The World's End

"Good"

The World's End Review


After Shaun of the Dead and Hot Fuzz, Pegg and Wright conclude their so-called Cornetto Trilogy with yet another riotously inspired exploration of British culture: the pub crawl. And this time it's apocalyptic! But what makes the film thoroughly endearing is its focus on old friendships that are so well-played that we can't help but find ourselves on-screen even when things get very, very silly.

Pegg plays Gary, the ringleader of his band of school pals. It's been more than 20 years since their failed attempt to visit all 12 pubs in their hometown of Newton Haven. Now approaching 40, Gary hasn't grown up nearly as much as his friends, so it takes a bit of convincing to get the now-settled Andy, Ollie, Pete and Steve (Frost, Freeman, Marsan and Considine) to reunite for a renewed attempt to drink their way through town. Then after the first couple of pints, they start to suspect that something isn't quite right. People are behaving strangely, as if there are alien body snatchers taking over the town. So to avoid attracting attention, the boys just carry on getting blind drunk on their way to the 12th pub, The World's End.

As in the previous films, Pegg and Wright continue developing the characters and their inter-relationships even as everything falls apart around them. Sure, the end of the humanity seems to be upon them, but there's unfinished business between them that needs sorting out, and besides there are more pints to drink. Along the way, things are spiced up as they meet Ollie's sister Sam (Pike), who shocks Gary by refusing to pick up where they left off. They also encounter a former teacher (Brosnan), the town's crazy old man (Bradley) and a shady guy known as The Reverend (Smiley).

All of the performances are terrific, with Freeman the standout for his gung-ho approach to every scene. Pegg bravely plays Gary like a deeply annoying man-child who no one can stand to be around, but we can't help but identify with him in his nostalgic desperation. In some ways, the Stepford plot is almost irrelevant next to the epic bromance. But it's a lot of fun to watch these guys cope both with the full-on mayhem and their interpersonal baggage. Especially with a script as hilariously sharp as this one is. The story kind of falls apart as the chaos increases, but the dialog is so funny that we never want it to end.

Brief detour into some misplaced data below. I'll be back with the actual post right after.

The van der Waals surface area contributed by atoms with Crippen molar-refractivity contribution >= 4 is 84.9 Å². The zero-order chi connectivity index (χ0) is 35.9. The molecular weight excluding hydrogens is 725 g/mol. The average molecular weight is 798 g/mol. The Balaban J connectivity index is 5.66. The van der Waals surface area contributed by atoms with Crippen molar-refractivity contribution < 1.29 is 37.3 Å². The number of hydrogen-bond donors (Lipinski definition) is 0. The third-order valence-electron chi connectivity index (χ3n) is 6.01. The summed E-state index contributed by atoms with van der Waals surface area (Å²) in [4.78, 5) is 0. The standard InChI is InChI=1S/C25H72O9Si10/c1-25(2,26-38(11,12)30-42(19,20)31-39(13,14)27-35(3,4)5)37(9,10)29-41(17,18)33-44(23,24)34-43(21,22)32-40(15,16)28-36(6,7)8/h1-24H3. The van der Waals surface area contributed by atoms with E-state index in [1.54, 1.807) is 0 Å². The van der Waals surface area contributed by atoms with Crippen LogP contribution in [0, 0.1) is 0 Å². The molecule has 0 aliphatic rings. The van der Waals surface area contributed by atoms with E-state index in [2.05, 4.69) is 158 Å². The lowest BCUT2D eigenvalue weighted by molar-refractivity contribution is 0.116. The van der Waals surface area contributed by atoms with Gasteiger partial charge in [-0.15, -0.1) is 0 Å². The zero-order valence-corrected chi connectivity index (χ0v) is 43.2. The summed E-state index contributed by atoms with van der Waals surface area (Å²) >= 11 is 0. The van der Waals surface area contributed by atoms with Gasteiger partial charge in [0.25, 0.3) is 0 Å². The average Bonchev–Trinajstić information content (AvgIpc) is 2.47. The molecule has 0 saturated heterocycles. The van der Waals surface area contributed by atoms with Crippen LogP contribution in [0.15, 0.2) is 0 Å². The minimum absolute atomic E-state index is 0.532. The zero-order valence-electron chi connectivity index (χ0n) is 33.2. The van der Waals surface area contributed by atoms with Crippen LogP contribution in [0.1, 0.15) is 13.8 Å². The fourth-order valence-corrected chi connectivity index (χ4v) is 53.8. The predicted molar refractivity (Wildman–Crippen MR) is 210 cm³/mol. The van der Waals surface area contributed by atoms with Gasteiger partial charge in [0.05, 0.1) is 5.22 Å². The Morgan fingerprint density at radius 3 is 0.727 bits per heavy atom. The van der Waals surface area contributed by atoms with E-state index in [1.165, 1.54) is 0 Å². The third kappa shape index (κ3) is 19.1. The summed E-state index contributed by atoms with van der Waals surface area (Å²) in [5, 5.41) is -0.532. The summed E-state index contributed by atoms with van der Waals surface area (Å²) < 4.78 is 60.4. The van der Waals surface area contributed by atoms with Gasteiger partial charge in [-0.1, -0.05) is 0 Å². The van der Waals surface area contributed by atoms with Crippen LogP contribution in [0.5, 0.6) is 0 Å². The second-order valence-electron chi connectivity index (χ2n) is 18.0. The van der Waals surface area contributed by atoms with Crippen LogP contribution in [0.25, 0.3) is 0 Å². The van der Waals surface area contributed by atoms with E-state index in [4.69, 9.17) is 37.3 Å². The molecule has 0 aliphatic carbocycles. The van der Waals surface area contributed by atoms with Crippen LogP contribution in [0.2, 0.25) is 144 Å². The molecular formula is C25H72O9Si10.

The World's End

Facts and Figures

Genre: Comedy

Run time: 109 mins

In Theaters: Friday 23rd August 2013

Box Office USA: $26.0M

Budget: $20M

Distributed by: Focus Features

Production compaines: Focus Features, Universal Pictures, Big Talk Productions, Working Title Films

Reviews

Contactmusic.com: 3.5 / 5

Rotten Tomatoes: 89%
Fresh: 177 Rotten: 22

IMDB: 7.0 / 10

Cast & Crew

Director:

Starring: as Gary King, as Andrew Knightley, as Oliver Chamberlain, as Peter Page, as Steven Prince, as Sam Chamberlain, as Guy Shepherd, as Basil, as Young Gary, Zachary Bailess as Young Andy, Jasper Levine as Young Steven, James Tarpey as Young Peter, Luke Bromley as Young Oliver, as Becky Salt, Samantha White as Erika Leekes, Rose Reynolds as Tracy Benson, Richard Hadfield as Young Shane, Flora Slorach as Young Sam, Francesca Reidie as Teenage Twins, Charlotte Reidie as Teenage Twins, as Reverend Green, Alex Austin as Pale Young Man, as Group Leader, Jenny Bede as Fitness Instructor (26), Angie Wallis as Peter's Wife, Paul Bentall as Peter's Dad, as Head Builder, as Young Lady, as Young Man, Leo Thompson as Felicity, as Motorcycle Policeman, Julia Deakin as B & B Landlady, Greg Townley as Greg, Sebastian Zaniesienko as Seb, Luke Scott as Luke, Tyler Dobbs as Tyler, Samuel Mak as Sam, Teddy Kempner as Publican 1, Mark Kempner as Publican 2, Nick Holder as Publican 3, Darren Boyd as Shane Hawkins, Paul Kennington as Publican 5, Mike Sarne as Publican 6, as Collaborator, Nicholas Burns as Collaborator, Mark Heap as Publican 7, Kelly Franklin as Kelly, Stacey Franklin as Stacey, James Granstrom as Adrian Keane, Gabe Cronnelly as Upstairs Beehive Man, as Upstairs Beehive Lady, as The Network (voice), Mark Donovan as Big Ugly Bastard, Ricky Champ as Big Ugly Bastard, Ken Bones as Publican 13


Contactmusic


Links



Advertisement

New Movies

Inside Out Movie Review

Inside Out Movie Review

Those bright sparks at Pixar have done it again, taking a fiercely original approach to...

Southpaw Movie Review

Southpaw Movie Review

Slick direction and meaty performances may be enough for some viewers, but this boxing drama's...

Eden Movie Review

Eden Movie Review

Loose and impressionistic, this beautifully shot film traces the career of a DJ who pioneered...

The Gallows Movie Review

The Gallows Movie Review

Without a single moment of originality, this found-footage horror movie really deserves to be the...

Advertisement
Self/Less Movie Review

Self/Less Movie Review

An intriguing premise keeps the audience gripped for about 20 minutes before the movie runs...

Ant-Man Movie Review

Ant-Man Movie Review

The increasingly stale Marvel formula gets a blast of fresh air in this rollocking adventure...

Love & Mercy Movie Review

Love & Mercy Movie Review

An unusually inventive approach brings this story to life, as the filmmakers get into the...

Ted 2 Movie Review

Ted 2 Movie Review

Fans of the surprise 2012 hit Ted will find plenty to love in this sequel,...

Advertisement